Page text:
These virtuous Judiths clearly gave nothing of themselves and took no pleasure in Holofernes's tent. Cranach's Judith is more paradoxical; the very clothes that had been introduced into the iconography to stress her chastity become sexually charged as she exposes the gory head to the shocked but fascinated viewer.

October 3, 2010

Edoardo Ballerini

I think I may be in love with Edoardo Ballerini from Boardwalk Empire. My attraction towards him might have something to do with him playing Rudolph Valentino in "Good Night Valentino"... Oh lord.

Franz Von Bayros

“Behold, my love, behold all that I simultaneously do: scandal, seduction, bad example, incest, adultery, sodomy! Oh, Satan! one and unique God of my soul, inspire thou in me something yet more, present further perversions to my smoking heart, and then shalt thou see how I shall plunge myself into them all!”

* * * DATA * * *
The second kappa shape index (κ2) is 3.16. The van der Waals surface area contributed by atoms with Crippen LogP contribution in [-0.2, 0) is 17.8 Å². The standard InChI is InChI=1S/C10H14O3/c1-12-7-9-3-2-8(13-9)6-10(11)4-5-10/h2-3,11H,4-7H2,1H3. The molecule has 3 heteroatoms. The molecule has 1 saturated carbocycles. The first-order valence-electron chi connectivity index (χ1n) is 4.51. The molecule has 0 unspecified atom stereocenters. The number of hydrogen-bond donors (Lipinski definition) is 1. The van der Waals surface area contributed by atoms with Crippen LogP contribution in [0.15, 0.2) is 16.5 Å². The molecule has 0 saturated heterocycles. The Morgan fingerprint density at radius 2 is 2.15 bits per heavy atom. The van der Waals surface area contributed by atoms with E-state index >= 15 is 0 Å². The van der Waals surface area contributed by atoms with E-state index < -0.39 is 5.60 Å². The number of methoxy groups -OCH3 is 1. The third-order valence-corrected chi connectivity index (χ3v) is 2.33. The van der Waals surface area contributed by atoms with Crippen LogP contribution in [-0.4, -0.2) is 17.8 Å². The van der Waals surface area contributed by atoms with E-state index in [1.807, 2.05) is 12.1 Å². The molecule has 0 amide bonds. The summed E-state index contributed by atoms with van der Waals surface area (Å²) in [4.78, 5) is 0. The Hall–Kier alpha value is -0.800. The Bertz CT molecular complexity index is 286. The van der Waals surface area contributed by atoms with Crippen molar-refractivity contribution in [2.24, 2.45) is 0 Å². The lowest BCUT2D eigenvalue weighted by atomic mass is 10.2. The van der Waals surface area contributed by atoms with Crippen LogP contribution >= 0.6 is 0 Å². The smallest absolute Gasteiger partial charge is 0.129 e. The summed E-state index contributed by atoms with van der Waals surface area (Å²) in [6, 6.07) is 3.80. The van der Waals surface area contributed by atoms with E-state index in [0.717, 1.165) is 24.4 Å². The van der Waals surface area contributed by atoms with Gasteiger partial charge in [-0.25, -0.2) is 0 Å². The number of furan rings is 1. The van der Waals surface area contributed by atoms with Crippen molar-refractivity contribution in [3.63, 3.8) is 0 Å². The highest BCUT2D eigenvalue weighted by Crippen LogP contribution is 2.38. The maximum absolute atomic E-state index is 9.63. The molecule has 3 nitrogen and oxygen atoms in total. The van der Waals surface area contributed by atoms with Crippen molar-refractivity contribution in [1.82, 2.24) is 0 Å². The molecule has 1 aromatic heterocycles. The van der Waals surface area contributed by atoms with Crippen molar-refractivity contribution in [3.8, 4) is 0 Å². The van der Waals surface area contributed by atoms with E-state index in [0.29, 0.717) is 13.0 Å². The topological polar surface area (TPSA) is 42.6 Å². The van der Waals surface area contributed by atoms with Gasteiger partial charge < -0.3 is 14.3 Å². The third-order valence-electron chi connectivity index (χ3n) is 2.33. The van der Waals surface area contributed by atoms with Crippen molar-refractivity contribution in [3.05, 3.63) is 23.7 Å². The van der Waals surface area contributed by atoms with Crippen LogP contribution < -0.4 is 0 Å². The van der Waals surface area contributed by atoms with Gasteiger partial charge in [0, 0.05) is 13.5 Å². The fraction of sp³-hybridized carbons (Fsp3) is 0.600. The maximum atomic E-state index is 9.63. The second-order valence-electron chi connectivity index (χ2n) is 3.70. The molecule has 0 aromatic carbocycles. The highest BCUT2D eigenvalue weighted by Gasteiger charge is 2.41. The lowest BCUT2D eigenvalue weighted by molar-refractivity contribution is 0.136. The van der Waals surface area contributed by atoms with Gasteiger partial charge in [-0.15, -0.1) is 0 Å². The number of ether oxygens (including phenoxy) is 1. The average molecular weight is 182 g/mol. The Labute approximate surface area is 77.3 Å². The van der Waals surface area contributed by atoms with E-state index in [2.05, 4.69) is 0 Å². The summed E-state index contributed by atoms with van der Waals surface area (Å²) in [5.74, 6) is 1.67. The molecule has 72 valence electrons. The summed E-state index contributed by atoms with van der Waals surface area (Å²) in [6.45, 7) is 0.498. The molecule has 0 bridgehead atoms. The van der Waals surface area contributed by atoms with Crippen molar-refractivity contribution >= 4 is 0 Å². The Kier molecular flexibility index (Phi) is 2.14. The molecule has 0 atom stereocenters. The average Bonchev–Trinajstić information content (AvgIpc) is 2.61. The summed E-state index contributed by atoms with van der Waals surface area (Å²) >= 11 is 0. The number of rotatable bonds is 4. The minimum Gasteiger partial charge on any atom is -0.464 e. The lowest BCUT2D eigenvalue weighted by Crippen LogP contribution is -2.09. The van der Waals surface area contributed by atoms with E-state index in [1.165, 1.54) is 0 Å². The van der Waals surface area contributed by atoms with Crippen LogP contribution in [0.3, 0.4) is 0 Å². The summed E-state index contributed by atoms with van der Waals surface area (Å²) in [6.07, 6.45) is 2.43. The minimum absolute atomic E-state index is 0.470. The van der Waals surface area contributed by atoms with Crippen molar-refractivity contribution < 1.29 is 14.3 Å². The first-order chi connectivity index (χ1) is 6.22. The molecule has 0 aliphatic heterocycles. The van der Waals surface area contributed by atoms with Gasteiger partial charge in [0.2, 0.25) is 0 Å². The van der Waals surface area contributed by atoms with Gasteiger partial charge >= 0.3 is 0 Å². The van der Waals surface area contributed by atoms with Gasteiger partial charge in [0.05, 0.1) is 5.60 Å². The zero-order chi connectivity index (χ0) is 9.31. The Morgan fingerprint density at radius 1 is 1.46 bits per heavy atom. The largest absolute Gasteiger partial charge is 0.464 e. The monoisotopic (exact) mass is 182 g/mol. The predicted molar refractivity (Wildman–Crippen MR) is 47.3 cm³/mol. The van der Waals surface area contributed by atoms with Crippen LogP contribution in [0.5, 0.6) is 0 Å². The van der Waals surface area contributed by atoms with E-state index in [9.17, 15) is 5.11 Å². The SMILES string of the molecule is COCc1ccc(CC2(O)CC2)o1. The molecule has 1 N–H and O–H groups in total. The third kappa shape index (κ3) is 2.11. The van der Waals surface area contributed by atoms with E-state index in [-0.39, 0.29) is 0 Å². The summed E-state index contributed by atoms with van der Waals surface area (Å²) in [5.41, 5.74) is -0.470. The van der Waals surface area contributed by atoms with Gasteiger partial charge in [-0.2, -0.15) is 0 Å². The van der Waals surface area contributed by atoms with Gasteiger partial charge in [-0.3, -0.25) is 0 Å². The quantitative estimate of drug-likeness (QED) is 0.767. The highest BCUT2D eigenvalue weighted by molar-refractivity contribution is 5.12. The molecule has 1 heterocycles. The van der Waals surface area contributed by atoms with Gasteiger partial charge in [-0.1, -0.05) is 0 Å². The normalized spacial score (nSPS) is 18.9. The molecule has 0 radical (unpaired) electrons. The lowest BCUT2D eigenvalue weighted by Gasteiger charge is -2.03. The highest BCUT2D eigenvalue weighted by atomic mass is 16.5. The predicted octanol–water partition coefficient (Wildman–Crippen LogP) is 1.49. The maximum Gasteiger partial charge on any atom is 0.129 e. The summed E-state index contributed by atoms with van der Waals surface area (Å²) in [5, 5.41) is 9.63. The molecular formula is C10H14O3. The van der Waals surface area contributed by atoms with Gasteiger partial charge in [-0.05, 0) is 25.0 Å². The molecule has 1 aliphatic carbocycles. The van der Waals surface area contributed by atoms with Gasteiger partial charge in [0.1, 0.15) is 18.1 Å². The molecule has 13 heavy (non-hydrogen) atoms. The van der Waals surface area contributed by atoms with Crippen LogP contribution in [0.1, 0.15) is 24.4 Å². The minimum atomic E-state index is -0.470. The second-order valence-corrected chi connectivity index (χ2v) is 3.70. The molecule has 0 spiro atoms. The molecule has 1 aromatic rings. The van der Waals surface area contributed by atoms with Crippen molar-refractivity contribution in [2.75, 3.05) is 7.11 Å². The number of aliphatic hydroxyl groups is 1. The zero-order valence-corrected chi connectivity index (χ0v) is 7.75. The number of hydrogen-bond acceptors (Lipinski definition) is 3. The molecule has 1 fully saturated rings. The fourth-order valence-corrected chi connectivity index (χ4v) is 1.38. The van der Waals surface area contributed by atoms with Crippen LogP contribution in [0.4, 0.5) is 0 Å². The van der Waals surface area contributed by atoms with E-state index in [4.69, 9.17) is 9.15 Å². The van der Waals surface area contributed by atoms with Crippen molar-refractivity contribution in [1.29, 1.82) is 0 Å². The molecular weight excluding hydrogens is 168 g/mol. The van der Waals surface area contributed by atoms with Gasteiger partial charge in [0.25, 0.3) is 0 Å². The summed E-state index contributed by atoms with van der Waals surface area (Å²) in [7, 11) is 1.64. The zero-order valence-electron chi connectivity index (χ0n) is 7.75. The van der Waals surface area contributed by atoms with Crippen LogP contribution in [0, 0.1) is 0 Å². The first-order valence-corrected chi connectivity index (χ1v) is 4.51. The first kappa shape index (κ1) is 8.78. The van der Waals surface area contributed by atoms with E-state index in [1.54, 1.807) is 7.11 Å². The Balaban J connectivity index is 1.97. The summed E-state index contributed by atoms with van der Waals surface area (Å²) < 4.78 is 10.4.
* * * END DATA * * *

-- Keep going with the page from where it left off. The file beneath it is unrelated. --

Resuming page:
-Marquis de Sade, "Philosophy in the Bedroom", 1795.

(Artwork by Franz Von Bayros)

Mademoiselle Lucifer

“For nothing bestializes a being like the taste for eternal happiness, the search for eternal happiness at any price, and mademoiselle Lucifer is that slut who never wanted to abandon eternal happiness.”
- Antonin Artaud

(Photograph by John Swannell)

Sir Joshua Reynolds (Part 2)

(Click to enlarge image)
Mrs. Siddons as the Tragic Muse. (1789)

Cupid Undoing Venus's Belt. (1788)

Venus. (1785)

Cupid as a Link Boy. (1773)